This is a chant that we have been saying to ourselves for years as we try to understand what is the cause of MS.
In this study we are told that it is myelin, altered myelin.
But is it really..as we know dysmyelinated mutants get neurological problems.
A molecular pathway through which biochemically altered myelin triggers autoimmune demyelination in mouse. (A) With intact myelin, immune boost (IB) alone had little effect. (B) In stark contrast, an abbreviated, subdemyelinating cuprizone (CPZ) treatment induced a subtle biochemical myelinopathy [likely including citrullinated MBP (citMBP)] that, when followed by IB, secondarily triggered severe inflammatory demyelination. Such lesions are populated by citrullinated myelin-reactive innate [macrophages/microglia (Mφ/M)] and adaptive (T lymphocytes) immune cells, that drive severe demyelination and secondary and bystander axonal degeneration. (C) Paradoxically, IB administered after an overtly demyelinating 3-wk course of CPZ, with associated clearance of myelin antigens, had no effect. Only the combination of subtle biochemical myelin pathology together with appropriately timed immune stimulation, triggered brisk inflammatory demyelinating lesions similar to those found in MS.
Caprariello AV, Rogers JA, Morgan ML, Hoghooghi V, Plemel JR, Koebel A, Tsutsui S, Dunn JF, Kotra LP, Ousman SS, Wee Yong V, Stys PK. Biochemically altered myelin triggers autoimmune demyelination.
Proc Natl Acad Sci U S A. 2018 May 4. pii: 201721115.
Although immune attack against central nervous system (CNS) myelin is a central feature of multiple
sclerosis (MS), its root cause is unresolved. In this report, we provide direct evidence that subtle biochemical modifications to brain myelin elicit pathological immune responses with radiological and histological properties similar to MS lesions. A subtle myelinopathy induced by abbreviated cuprizone treatment, coupled with subsequent immune stimulation, resulted in lesions of inflammatory demyelination. The degree of myelin injury dictated the resulting immune response; biochemical damage that was too limited or too extensive failed to trigger overt pathology. An inhibitor of peptidyl arginine deiminases (PADs), enzymes that alter myelin structure and correlate with MS lesion severity, mitigated pathology even when administered only during the myelin-altering phase. Moreover, cultured splenocytes were reactive against donor myelin isolates, a response that was substantially muted when splenocytes were exposed to myelin from donors treated with PAD inhibitors. By showing that a primary biochemical myelinopathy can trigger secondary pathological inflammation, "cuprizone autoimmune encephalitis" potentially reconciles conflicting theories about MS pathogenesis and provides a strong rationale for investigating myelin as a primary target for early, preventative therapy.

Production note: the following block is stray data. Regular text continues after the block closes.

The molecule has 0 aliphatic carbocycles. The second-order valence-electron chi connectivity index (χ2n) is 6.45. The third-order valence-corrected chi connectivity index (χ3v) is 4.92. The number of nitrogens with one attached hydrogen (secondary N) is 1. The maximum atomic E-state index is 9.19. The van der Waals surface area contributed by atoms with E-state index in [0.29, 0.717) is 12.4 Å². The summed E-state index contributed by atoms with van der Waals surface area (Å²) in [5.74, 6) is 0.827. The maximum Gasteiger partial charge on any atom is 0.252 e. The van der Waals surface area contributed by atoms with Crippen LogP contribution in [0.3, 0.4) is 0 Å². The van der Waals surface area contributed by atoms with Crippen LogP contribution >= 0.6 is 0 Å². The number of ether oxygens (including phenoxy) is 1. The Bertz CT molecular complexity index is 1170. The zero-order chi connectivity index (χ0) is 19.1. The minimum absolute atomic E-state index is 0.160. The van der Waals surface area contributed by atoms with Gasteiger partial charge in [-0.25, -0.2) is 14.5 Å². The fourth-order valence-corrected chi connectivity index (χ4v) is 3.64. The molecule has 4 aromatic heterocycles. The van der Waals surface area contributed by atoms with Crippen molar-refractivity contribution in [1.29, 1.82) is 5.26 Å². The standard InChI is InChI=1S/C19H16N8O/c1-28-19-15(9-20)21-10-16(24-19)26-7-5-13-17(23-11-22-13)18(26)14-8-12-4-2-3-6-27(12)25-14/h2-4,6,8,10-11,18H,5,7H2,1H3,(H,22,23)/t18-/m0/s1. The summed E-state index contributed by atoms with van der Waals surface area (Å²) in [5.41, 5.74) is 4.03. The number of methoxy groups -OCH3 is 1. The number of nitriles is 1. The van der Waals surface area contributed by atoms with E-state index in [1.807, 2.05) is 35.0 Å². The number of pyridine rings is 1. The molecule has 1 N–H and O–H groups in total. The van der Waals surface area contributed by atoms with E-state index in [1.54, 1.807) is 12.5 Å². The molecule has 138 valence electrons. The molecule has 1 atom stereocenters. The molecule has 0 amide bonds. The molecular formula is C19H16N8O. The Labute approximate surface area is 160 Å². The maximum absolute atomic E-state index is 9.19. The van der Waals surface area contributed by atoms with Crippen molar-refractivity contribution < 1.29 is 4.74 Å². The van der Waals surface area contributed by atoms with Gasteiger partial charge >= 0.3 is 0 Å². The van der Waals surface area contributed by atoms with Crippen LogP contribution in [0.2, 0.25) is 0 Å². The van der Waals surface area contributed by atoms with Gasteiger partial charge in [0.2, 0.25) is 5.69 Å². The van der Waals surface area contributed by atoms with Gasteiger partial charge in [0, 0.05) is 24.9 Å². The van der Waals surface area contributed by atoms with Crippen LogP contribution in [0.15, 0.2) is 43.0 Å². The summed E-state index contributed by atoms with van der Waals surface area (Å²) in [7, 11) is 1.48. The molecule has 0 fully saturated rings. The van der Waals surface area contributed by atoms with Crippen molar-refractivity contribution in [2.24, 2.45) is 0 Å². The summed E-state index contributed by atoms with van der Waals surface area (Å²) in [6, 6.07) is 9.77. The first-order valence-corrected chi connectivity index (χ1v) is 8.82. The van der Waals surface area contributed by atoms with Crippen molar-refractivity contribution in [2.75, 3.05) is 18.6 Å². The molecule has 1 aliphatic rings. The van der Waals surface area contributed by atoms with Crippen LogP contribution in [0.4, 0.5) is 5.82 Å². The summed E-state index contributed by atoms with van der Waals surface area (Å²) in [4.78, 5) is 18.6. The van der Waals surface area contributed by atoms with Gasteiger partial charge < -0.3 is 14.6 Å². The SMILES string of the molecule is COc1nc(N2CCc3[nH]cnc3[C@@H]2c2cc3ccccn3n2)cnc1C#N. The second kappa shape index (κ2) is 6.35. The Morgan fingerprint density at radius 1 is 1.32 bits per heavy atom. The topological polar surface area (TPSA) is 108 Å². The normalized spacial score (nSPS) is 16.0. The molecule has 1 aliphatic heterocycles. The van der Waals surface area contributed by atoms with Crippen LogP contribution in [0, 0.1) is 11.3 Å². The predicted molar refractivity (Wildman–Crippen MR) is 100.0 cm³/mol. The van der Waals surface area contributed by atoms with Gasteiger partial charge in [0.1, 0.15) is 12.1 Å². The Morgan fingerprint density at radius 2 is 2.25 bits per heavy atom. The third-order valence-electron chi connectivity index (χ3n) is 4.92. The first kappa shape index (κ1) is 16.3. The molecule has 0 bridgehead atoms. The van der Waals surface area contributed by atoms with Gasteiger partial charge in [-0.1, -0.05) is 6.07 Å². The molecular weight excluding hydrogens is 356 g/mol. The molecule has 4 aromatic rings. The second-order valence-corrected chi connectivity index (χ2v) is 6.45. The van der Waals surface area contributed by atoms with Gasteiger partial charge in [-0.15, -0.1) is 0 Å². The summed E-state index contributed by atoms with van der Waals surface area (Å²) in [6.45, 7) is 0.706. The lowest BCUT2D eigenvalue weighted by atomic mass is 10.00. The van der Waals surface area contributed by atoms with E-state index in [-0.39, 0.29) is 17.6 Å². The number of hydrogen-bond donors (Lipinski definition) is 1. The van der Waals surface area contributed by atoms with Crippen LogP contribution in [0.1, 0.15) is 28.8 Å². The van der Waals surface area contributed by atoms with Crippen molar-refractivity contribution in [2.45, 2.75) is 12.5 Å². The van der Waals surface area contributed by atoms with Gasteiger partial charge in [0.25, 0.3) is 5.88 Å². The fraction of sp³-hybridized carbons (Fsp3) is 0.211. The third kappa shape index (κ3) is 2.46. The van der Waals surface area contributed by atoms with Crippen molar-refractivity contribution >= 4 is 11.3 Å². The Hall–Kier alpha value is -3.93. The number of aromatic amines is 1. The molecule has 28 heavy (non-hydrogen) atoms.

In this study they say "Conventional views hold that dysregulated immune attacks against myelin, a fatty substance which ensheathes and supports axons in the central nervous system (CNS), cause the characteristic focal lesions of inflammatory demyelination. However, neither the immune triggers nor their targets have been identified, and despite potent immune-modulating therapies, for most patients the progression to disability remains inevitable".
The notion that unchecked immune attacks on myelin from the “outside in” has been countered by the argument that pathology of CNS myelin precedes and triggers inflammatory demyelination from the “inside out”.
This is based on some pathological observations of damage in the seeming absence of active inflammation.
Now, I have no problem with this possibility that the central problem in MS starts in the brain so can be "inside out", however immune responses have no need to be generated in the brain. In my opinion they are probably always generated in lymph glands because this is where there is the machinery for this to occur. So the inflammation is always going to be "outside in".
In the inside-out pathology there are always a few immune cells detected and who said it needs an immune cell anywhere near the damage for the damage to be immune-mediated. This could be done by a soluble molecule or perhaps lack of a soluble or other molecule, such as oxygen. So you can have damage caused by the immune system without significant numbers of immune cells being present. Pigeon-holing concepts make you blinkered.
This concept of "inside out" and "outside in" is EAEologist-babble and ignores the finding that there are unconventional lymph gland pathways from the CNS to the lymph glands. This may allow for the "inside-out-inside" approach and it could fit all views.